Re-evaluating expression

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Re-evaluating expression

Postby bitozoid » Mon Mar 19, 2018 5:12 pm

At http://yacas.readthedocs.io/en/latest/programming_in_yacas/:
One major design flaw in Yacas (one that other functional languages like LISP also have) is that when some expression is re-evaluated in another environment, the local variables contained in the expression to be evaluated might have a different meaning.

Do you agree? Anyone can provide an example in lisp?
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Re: Re-evaluating expression

Postby nuntius » Wed Mar 21, 2018 8:02 pm

I had to read the full "Yacas evaluation scheme" on the linked page to understand the quoted statement.

Back in the "good old days" (so I'm told), things like scoping rules were not taken for granted, and there were many ideas for how a variable name is mapped to a memory location.

Today, most languages have some notion of local variables, function parameters, and global variables that are checked in that order.
These are all scoped by static lexical rules.
Common Lisp uses similar rules, but it has dynamic variables (see DEFVAR) in place of global variables, where scope is determined by the function call stack.
By default, variables in Common Lisp are lexically scoped, similar to LocalSymbols and TemplateFunction in Yacas.

The Yacas design allows functions to be defined before the variables in the function body are defined.
Such undefined variables keep their name, and that name is looked up in the environment where the value is needed.
If the environment changes, then the value can also change.
In my book, this is more a feature of interpreted and some dynamic languages than it is a feature of functional languages or Lisp in particular.

So the undefined variables in Yacas have lookup similar to dynamic variables and calls to EVAL or PROGV in Common Lisp.
The design flaw mentioned in Yacas is most similar to the controversy surrounding Common Lisp's "unhygienic" macros.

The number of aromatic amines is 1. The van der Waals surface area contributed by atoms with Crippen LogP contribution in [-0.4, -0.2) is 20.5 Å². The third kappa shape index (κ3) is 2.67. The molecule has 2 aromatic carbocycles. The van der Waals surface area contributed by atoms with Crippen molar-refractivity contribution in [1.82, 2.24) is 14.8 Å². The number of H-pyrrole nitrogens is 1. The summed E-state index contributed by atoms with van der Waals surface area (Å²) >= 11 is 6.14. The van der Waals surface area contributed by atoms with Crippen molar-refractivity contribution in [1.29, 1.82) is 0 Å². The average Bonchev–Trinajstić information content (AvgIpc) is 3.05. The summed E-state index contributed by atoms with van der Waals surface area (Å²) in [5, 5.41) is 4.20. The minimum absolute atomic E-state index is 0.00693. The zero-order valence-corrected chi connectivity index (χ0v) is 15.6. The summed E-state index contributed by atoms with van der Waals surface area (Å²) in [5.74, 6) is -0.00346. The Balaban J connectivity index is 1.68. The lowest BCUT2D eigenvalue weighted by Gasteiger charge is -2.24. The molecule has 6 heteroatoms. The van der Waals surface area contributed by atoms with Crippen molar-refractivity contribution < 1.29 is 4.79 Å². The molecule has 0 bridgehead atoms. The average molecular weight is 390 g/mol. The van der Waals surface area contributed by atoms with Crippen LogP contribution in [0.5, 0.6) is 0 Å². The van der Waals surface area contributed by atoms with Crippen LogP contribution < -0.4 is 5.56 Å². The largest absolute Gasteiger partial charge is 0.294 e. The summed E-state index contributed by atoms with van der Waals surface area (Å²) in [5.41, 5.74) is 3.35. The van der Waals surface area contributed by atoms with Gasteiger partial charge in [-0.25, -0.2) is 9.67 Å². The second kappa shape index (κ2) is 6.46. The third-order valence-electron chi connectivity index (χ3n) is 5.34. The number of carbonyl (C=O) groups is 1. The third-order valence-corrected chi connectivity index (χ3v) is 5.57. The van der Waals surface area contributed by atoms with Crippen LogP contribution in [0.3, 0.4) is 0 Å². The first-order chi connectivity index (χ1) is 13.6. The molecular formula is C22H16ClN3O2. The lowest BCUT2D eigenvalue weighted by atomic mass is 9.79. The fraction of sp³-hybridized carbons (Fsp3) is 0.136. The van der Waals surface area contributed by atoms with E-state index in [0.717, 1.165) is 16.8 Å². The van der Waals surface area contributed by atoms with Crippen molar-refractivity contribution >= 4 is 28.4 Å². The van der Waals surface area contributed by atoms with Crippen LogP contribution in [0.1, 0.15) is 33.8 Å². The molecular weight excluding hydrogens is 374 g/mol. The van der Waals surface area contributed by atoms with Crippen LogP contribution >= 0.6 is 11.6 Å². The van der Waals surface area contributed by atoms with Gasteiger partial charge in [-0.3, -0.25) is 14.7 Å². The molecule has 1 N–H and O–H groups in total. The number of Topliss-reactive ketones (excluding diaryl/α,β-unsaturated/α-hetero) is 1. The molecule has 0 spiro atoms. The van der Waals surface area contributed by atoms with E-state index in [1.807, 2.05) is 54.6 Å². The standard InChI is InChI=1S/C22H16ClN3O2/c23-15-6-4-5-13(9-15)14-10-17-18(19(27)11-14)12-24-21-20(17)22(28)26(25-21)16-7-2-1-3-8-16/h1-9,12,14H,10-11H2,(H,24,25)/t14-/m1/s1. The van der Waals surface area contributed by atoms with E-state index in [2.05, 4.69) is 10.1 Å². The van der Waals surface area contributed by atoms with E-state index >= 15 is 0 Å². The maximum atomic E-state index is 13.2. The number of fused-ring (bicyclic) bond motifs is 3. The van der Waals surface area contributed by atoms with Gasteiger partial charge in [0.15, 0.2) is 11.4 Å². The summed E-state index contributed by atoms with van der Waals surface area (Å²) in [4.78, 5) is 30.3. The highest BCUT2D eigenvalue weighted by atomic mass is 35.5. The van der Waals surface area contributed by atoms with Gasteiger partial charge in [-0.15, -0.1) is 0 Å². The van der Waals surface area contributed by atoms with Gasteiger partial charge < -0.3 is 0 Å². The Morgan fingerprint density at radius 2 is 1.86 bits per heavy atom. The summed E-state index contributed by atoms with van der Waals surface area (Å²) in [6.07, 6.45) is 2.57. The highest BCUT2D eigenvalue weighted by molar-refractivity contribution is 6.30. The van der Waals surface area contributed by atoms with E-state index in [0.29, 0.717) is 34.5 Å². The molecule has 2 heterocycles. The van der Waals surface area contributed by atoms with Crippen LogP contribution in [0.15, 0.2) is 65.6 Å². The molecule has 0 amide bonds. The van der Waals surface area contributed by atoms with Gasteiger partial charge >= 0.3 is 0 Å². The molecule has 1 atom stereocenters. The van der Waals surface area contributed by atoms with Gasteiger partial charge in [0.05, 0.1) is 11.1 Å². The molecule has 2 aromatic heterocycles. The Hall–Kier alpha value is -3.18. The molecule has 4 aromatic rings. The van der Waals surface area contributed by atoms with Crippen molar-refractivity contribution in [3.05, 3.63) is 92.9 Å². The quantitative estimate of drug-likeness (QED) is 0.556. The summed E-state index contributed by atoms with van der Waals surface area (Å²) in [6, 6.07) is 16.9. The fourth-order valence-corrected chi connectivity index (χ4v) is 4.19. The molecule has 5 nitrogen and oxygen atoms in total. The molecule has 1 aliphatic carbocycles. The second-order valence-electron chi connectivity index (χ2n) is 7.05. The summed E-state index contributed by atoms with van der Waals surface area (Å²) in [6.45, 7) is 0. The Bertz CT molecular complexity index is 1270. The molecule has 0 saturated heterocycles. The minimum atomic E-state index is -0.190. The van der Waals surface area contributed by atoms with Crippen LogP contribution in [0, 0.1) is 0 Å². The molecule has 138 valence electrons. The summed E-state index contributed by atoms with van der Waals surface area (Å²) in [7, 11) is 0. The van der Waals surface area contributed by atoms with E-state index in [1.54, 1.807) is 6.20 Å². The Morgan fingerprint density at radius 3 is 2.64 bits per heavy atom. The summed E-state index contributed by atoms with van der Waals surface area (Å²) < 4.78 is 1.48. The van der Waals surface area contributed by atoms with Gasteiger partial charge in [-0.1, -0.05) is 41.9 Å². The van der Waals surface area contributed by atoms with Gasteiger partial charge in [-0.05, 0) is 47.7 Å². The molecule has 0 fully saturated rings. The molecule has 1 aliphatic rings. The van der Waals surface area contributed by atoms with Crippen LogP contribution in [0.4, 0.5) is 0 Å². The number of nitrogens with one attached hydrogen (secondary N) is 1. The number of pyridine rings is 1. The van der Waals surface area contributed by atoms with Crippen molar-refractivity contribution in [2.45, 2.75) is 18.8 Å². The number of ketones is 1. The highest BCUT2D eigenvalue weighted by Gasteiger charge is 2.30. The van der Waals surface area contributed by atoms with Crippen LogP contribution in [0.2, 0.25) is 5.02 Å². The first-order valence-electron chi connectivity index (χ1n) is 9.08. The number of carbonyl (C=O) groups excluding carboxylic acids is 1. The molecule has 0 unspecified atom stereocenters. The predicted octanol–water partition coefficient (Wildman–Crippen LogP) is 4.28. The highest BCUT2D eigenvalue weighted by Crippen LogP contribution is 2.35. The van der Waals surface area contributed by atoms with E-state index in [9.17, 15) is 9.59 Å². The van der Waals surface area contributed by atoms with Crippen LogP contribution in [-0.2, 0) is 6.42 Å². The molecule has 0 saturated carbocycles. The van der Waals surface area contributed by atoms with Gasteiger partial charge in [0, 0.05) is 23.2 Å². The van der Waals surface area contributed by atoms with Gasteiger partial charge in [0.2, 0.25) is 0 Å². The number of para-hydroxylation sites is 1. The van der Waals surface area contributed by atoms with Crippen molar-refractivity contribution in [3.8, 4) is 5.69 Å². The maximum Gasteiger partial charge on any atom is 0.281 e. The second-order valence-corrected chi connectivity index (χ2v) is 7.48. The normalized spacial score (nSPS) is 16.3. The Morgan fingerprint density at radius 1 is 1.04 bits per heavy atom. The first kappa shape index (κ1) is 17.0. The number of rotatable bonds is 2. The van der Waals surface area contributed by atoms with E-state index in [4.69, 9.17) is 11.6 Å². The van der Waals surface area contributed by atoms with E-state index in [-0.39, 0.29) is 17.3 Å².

The Scheme family of Lisp languages generally feature "hygienic" macro systems that avoid naming issues in macro definitions.

Other functional languages like Haskell use monads to provide similar "hygienic" features.

Common Lisp example:
Code: Select all
* (defvar *a* 1)
*A*

* *a*
1

* (let ((*a* 2)) *a*)
2

* (let ((*a* 3)) (eval '(list *a*)))
(3)
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Re: Re-evaluating expression

Postby bitozoid » Thu Mar 22, 2018 4:31 pm

Could you please explain more about this?
The Yacas design allows functions to be defined before the variables in the function body are defined.
Such undefined variables keep their name, and that name is looked up in the environment where the value is needed.


In LISP, afaik, eval uses null lexical environment and current dynamic environment, so a function argument (parameters are lexical) cannot be re-evaluated inside a function. Am I right?
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Re: Re-evaluating expression

Postby nuntius » Thu Mar 22, 2018 8:07 pm

bitozoid wrote:In LISP, afaik, eval uses null lexical environment and current dynamic environment


Agreed.

bitozoid wrote:so a function argument (parameters are lexical) cannot be re-evaluated inside a function.


I think I follow your question.
Common Lisp evaluates function arguments in the calling context, before the function is called, not in the context of the function body's definition.
Thus your statement holds for functions.
Macros are different, but that's not your question.

Some Lisp dialects have another type of function called "F expressions", where the arguments are evaluated within the function body (like CL macros).
Yacas seems more in that tradition.

https://en.wikipedia.org/wiki/Fexpr

http://www.nhplace.com/kent/Papers/Special-Forms.html
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